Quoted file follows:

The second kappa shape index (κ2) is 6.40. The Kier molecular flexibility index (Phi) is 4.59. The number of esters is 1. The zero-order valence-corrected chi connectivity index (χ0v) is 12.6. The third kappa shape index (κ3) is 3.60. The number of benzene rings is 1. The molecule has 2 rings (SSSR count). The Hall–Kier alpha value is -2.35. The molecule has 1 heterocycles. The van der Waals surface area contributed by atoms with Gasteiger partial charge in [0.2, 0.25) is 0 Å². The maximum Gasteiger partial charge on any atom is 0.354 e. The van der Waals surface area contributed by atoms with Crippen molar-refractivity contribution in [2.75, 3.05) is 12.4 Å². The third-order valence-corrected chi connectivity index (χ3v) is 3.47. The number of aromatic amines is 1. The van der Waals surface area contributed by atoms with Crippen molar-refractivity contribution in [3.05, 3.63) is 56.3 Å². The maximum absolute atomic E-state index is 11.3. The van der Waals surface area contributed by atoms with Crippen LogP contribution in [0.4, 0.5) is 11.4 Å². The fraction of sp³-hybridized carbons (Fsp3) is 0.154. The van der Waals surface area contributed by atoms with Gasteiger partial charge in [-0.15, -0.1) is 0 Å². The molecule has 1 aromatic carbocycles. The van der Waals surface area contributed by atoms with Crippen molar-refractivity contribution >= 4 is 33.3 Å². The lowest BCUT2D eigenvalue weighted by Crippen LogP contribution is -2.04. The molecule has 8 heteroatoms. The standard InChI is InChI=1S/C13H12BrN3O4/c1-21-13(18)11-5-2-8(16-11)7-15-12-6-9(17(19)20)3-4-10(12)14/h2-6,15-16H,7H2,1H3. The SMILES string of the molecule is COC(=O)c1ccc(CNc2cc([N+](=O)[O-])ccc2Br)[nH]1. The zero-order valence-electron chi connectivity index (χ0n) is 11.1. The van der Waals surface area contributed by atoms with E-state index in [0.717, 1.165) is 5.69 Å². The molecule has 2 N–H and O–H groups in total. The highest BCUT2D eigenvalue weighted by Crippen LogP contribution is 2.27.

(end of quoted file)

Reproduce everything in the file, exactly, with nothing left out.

The second kappa shape index (κ2) is 6.40. The Kier molecular flexibility index (Phi) is 4.59. The number of esters is 1. The zero-order valence-corrected chi connectivity index (χ0v) is 12.6. The third kappa shape index (κ3) is 3.60. The number of benzene rings is 1. The molecule has 2 rings (SSSR count). The Hall–Kier alpha value is -2.35. The molecule has 1 heterocycles. The van der Waals surface area contributed by atoms with Gasteiger partial charge in [0.2, 0.25) is 0 Å². The maximum Gasteiger partial charge on any atom is 0.354 e. The van der Waals surface area contributed by atoms with Crippen molar-refractivity contribution in [2.75, 3.05) is 12.4 Å². The third-order valence-corrected chi connectivity index (χ3v) is 3.47. The number of aromatic amines is 1. The van der Waals surface area contributed by atoms with Crippen molar-refractivity contribution in [3.05, 3.63) is 56.3 Å². The maximum absolute atomic E-state index is 11.3. The van der Waals surface area contributed by atoms with Crippen LogP contribution in [0.4, 0.5) is 11.4 Å². The fraction of sp³-hybridized carbons (Fsp3) is 0.154. The van der Waals surface area contributed by atoms with Gasteiger partial charge in [-0.15, -0.1) is 0 Å². The molecule has 1 aromatic carbocycles. The van der Waals surface area contributed by atoms with Crippen molar-refractivity contribution >= 4 is 33.3 Å². The lowest BCUT2D eigenvalue weighted by Crippen LogP contribution is -2.04. The molecule has 8 heteroatoms. The standard InChI is InChI=1S/C13H12BrN3O4/c1-21-13(18)11-5-2-8(16-11)7-15-12-6-9(17(19)20)3-4-10(12)14/h2-6,15-16H,7H2,1H3. The SMILES string of the molecule is COC(=O)c1ccc(CNc2cc([N+](=O)[O-])ccc2Br)[nH]1. The zero-order valence-electron chi connectivity index (χ0n) is 11.1. The van der Waals surface area contributed by atoms with E-state index in [0.717, 1.165) is 5.69 Å². The molecule has 2 N–H and O–H groups in total. The highest BCUT2D eigenvalue weighted by Crippen LogP contribution is 2.27.